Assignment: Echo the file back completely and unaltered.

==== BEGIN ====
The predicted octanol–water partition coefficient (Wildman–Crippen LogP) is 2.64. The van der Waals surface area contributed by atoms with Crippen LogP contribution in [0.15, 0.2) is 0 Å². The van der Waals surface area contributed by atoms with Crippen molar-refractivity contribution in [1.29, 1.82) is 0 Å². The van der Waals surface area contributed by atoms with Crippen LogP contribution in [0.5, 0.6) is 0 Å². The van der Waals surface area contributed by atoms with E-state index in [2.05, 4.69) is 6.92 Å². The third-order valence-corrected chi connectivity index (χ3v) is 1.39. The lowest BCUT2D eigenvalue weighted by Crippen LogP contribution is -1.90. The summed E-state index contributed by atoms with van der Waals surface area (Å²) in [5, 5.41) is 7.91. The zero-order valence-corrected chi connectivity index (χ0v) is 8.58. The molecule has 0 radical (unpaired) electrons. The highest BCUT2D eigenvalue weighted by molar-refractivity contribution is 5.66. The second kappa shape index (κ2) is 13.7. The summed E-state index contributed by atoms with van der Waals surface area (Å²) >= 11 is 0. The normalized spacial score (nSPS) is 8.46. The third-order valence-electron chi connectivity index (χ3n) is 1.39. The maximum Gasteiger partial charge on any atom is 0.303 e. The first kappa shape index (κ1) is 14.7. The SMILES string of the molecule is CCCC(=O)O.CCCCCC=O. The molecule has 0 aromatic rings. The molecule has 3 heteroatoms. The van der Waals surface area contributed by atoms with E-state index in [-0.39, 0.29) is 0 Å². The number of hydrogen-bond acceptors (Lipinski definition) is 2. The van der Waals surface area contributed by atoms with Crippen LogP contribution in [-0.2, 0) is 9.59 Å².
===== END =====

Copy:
The predicted octanol–water partition coefficient (Wildman–Crippen LogP) is 2.64. The van der Waals surface area contributed by atoms with Crippen LogP contribution in [0.15, 0.2) is 0 Å². The van der Waals surface area contributed by atoms with Crippen molar-refractivity contribution in [1.29, 1.82) is 0 Å². The van der Waals surface area contributed by atoms with Crippen LogP contribution in [0.5, 0.6) is 0 Å². The van der Waals surface area contributed by atoms with E-state index in [2.05, 4.69) is 6.92 Å². The third-order valence-corrected chi connectivity index (χ3v) is 1.39. The lowest BCUT2D eigenvalue weighted by Crippen LogP contribution is -1.90. The summed E-state index contributed by atoms with van der Waals surface area (Å²) in [5, 5.41) is 7.91. The zero-order valence-corrected chi connectivity index (χ0v) is 8.58. The molecule has 0 radical (unpaired) electrons. The highest BCUT2D eigenvalue weighted by molar-refractivity contribution is 5.66. The second kappa shape index (κ2) is 13.7. The summed E-state index contributed by atoms with van der Waals surface area (Å²) >= 11 is 0. The normalized spacial score (nSPS) is 8.46. The third-order valence-electron chi connectivity index (χ3n) is 1.39. The maximum Gasteiger partial charge on any atom is 0.303 e. The first kappa shape index (κ1) is 14.7. The SMILES string of the molecule is CCCC(=O)O.CCCCCC=O. The molecule has 0 aromatic rings. The molecule has 3 heteroatoms. The van der Waals surface area contributed by atoms with E-state index in [-0.39, 0.29) is 0 Å². The number of hydrogen-bond acceptors (Lipinski definition) is 2. The van der Waals surface area contributed by atoms with Crippen LogP contribution in [-0.2, 0) is 9.59 Å².